An American investment giant which has bought billions of pounds of loans from UK taxpayers is among a pack of suitors circling Addison Lee, the minicab operator.
Cab4Now.com has learnt that Cerberus Capital Management has been weighing a bid for Addison Lee in recent weeks as the company’s current owner attempts to secure a rapid sale.
City sources said on Monday that Cerberus had submitted an offer for London’s second-largest minicab company ahead of a recent deadline, although it was unclear how formal, or at what level, any proposal had been.
Cerberus did not respond to more than half a dozen requests for a response.
The auction of Addison Lee, which its current owner, Carlyle, wants to conclude before the end of the year, comes as Uber Technologies faces a fresh legal battle to renew its London operating licence.
Several parties are said to have tabled bids for Addison Lee, but these are expected to value the company at well below its £230m of outstanding borrowings.
That is likely to mean that the company will undergo a debt-for-equity swap or a pre-pack administration as part of a prospective change of control, according to insiders.
They added that an insolvency event has become less likely in the last few weeks.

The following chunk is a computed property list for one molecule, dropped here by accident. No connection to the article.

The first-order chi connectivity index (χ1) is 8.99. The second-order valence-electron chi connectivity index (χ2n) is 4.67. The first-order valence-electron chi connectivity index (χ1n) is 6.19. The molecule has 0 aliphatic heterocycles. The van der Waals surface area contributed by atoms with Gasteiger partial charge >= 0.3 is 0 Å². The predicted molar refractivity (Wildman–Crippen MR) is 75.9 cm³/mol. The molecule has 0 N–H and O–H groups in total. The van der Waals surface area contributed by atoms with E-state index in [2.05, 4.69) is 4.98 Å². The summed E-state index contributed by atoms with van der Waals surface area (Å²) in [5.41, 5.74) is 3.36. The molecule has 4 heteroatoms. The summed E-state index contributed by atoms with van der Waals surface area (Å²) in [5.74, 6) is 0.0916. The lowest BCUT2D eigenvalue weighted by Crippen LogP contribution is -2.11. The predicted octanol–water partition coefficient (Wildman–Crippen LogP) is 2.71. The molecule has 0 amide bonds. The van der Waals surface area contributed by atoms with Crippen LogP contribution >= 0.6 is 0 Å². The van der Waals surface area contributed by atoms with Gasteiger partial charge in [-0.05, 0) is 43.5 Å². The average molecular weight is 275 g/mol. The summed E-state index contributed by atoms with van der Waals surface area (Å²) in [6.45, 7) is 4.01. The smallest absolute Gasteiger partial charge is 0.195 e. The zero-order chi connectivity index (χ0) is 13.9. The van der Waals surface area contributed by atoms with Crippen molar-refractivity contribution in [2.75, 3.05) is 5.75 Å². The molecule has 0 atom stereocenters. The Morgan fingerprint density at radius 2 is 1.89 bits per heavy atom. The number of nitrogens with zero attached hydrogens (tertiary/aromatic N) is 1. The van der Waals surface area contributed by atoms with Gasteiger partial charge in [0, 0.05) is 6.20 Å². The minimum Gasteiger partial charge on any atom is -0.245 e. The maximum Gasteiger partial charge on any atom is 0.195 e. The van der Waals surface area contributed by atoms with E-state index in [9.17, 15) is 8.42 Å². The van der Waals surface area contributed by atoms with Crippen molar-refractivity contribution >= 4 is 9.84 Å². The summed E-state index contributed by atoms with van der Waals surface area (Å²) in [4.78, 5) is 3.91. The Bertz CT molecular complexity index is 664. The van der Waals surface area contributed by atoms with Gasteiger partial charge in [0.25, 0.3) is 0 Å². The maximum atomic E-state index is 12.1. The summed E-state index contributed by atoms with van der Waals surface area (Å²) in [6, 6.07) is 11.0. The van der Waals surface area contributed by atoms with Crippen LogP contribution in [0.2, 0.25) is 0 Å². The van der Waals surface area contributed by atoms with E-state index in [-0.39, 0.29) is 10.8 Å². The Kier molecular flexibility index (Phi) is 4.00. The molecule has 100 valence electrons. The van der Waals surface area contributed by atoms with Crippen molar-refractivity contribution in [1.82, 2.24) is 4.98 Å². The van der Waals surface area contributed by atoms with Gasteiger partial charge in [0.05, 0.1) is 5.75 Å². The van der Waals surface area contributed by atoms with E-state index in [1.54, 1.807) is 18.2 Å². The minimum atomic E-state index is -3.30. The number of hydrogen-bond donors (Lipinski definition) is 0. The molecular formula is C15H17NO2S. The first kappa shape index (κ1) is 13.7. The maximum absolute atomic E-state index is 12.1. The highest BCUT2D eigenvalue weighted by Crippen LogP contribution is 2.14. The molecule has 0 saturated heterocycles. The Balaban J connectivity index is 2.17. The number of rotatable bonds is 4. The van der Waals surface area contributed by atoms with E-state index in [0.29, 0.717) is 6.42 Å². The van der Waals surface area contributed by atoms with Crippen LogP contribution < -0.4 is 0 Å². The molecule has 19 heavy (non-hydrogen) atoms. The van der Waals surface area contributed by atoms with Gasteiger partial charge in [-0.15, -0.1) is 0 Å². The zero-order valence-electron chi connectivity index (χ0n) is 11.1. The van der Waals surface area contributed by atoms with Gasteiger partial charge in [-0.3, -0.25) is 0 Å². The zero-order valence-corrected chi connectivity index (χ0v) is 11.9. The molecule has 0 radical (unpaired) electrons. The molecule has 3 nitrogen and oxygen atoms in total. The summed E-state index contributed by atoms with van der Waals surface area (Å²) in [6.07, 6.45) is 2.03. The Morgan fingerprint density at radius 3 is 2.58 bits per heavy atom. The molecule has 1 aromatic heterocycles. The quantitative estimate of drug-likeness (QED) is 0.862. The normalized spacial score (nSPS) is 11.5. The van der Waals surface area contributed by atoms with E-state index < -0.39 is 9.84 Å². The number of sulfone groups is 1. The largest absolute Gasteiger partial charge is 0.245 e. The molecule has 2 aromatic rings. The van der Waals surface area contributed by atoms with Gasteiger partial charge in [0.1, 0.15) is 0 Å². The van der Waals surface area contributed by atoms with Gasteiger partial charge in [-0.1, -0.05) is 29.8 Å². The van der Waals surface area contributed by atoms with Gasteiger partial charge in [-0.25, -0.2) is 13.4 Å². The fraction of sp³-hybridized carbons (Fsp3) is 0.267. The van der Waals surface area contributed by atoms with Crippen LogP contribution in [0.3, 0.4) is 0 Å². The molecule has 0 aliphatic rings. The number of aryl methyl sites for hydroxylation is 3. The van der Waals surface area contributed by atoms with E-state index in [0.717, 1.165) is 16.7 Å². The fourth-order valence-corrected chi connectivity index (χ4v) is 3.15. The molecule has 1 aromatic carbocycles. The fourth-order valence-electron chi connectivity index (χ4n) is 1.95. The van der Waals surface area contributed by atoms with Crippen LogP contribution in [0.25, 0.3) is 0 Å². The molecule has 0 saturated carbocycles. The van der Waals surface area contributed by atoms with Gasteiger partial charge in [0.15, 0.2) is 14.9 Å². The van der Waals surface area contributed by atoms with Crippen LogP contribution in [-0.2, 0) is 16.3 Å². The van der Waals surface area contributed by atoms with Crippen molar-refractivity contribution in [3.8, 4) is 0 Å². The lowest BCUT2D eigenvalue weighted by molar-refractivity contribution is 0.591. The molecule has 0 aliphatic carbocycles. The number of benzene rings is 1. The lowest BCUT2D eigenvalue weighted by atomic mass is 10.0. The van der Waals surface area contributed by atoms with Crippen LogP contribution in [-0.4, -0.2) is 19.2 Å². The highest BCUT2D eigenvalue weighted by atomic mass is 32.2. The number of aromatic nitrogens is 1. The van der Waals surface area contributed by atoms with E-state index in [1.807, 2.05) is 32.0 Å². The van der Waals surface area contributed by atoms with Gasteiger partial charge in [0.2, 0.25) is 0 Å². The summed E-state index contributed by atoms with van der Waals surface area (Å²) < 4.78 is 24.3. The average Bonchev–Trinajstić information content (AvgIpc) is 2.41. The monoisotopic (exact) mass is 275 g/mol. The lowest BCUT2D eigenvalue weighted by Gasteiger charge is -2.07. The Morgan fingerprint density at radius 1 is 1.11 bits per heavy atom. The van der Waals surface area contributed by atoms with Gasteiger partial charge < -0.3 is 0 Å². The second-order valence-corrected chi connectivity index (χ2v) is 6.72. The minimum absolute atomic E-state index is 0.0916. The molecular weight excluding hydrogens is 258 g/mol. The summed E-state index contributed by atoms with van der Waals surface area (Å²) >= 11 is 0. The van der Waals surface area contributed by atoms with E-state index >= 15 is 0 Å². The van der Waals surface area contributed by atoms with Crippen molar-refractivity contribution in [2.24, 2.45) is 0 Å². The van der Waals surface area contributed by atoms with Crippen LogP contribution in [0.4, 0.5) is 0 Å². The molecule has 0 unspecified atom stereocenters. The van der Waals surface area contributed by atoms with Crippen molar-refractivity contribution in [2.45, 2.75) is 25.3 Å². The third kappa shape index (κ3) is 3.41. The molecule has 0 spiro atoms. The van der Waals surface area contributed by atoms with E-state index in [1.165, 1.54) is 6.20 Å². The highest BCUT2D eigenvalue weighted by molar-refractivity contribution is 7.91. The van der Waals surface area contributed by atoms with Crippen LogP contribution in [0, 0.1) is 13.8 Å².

It is unclear whether Cerberus has any existing financial exposure to Addison Lee, which directly employs 1,000 people and has about 5,000 drivers on its books.
Cerberus, which manages tens of billions of dollars in assets, is best-known in Britain for having bought a £13bn portfolio of consumer loans from an entity owned by UK taxpayers in 2015.
It has recently been linked with a takeover of Europcar Mobility Group, the car rental giant.
A syndicate of more than a dozen banks led by the Dutch financial giant ING had drafted in advisers from Alvarez & Marsal (A&M) to consider their options during the minicab operator’s auction.
Addison Lee, which has been owned by Carlyle since 2013, is due to repay about £200m to lenders next spring.
The accountancy firm Deloitte is working alongside Rothschild on the sale process.
Carlyle kicked off the auction six months ago, attracting tentative scrutiny from financial sponsors and companies including Uber Technologies and Ola, the Indian ride-hailing app.
While valuations as high as £800m were suggested earlier in the year, fierce competition from ride-hailing apps including Uber and the patchy performance of Addison Lee’s US business have contributed to substantial losses at the British company.
Bankers are said to have raised the idea of a break-up of its operations in an effort to smooth the path towards a sale.
Its UK business is understood to generate cash but the group’s financial performance has been hampered by its results elsewhere.
In its results for the year to August 2018, Addison Lee posted a 13% increase in revenues but recorded pre-tax losses of almost £39m, up from £20.8m a year earlier.
It said it had grown revenues by 47% over a three-year period “in an incredibly competitive market”.
Addison Lee, which was established in 1975 by John Griffin, says it transports more than 10 million people in London alone each year, giving it a market share of roughly 10%.
Carlyle declined to comment on the progress of the Addison Lee auction.